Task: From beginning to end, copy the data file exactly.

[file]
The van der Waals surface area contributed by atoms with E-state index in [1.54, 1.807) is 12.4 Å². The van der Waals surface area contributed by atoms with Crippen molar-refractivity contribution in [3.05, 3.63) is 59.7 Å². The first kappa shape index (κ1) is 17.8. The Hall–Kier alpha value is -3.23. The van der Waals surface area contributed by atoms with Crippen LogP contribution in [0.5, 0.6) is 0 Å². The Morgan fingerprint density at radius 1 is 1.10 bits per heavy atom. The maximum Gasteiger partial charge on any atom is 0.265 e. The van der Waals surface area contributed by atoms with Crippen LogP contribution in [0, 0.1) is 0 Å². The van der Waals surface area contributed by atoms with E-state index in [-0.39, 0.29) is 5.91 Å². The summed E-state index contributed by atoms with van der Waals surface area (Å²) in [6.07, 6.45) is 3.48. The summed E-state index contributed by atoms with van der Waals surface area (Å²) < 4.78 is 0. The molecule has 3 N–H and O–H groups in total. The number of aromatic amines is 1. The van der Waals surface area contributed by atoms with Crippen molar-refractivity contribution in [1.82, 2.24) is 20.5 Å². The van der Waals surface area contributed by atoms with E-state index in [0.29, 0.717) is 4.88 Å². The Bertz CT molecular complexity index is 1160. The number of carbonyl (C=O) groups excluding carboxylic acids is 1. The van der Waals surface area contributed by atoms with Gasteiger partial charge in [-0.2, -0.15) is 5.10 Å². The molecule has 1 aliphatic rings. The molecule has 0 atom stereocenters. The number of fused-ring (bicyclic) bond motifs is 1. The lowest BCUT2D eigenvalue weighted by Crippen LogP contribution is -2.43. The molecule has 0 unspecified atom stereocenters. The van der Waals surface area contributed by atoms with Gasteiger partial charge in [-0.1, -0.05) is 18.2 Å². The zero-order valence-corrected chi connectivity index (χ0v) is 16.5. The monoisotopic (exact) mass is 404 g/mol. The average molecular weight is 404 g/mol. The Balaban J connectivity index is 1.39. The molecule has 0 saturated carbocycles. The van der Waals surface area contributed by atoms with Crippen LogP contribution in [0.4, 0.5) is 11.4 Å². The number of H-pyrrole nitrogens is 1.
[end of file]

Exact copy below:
The van der Waals surface area contributed by atoms with E-state index in [1.54, 1.807) is 12.4 Å². The van der Waals surface area contributed by atoms with Crippen molar-refractivity contribution in [3.05, 3.63) is 59.7 Å². The first kappa shape index (κ1) is 17.8. The Hall–Kier alpha value is -3.23. The van der Waals surface area contributed by atoms with Crippen LogP contribution in [0.5, 0.6) is 0 Å². The Morgan fingerprint density at radius 1 is 1.10 bits per heavy atom. The maximum Gasteiger partial charge on any atom is 0.265 e. The van der Waals surface area contributed by atoms with Crippen LogP contribution in [0, 0.1) is 0 Å². The van der Waals surface area contributed by atoms with E-state index in [-0.39, 0.29) is 5.91 Å². The summed E-state index contributed by atoms with van der Waals surface area (Å²) in [6.07, 6.45) is 3.48. The summed E-state index contributed by atoms with van der Waals surface area (Å²) < 4.78 is 0. The molecule has 3 N–H and O–H groups in total. The number of aromatic amines is 1. The van der Waals surface area contributed by atoms with Crippen molar-refractivity contribution in [1.82, 2.24) is 20.5 Å². The van der Waals surface area contributed by atoms with E-state index in [0.29, 0.717) is 4.88 Å². The Bertz CT molecular complexity index is 1160. The number of carbonyl (C=O) groups excluding carboxylic acids is 1. The van der Waals surface area contributed by atoms with Gasteiger partial charge in [-0.2, -0.15) is 5.10 Å². The molecule has 1 aliphatic rings. The molecule has 0 atom stereocenters. The number of fused-ring (bicyclic) bond motifs is 1. The lowest BCUT2D eigenvalue weighted by Crippen LogP contribution is -2.43. The molecule has 0 unspecified atom stereocenters. The van der Waals surface area contributed by atoms with Gasteiger partial charge in [-0.1, -0.05) is 18.2 Å². The zero-order valence-corrected chi connectivity index (χ0v) is 16.5. The monoisotopic (exact) mass is 404 g/mol. The average molecular weight is 404 g/mol. The Balaban J connectivity index is 1.39. The molecule has 0 saturated carbocycles. The van der Waals surface area contributed by atoms with Crippen LogP contribution in [0.4, 0.5) is 11.4 Å². The number of H-pyrrole nitrogens is 1.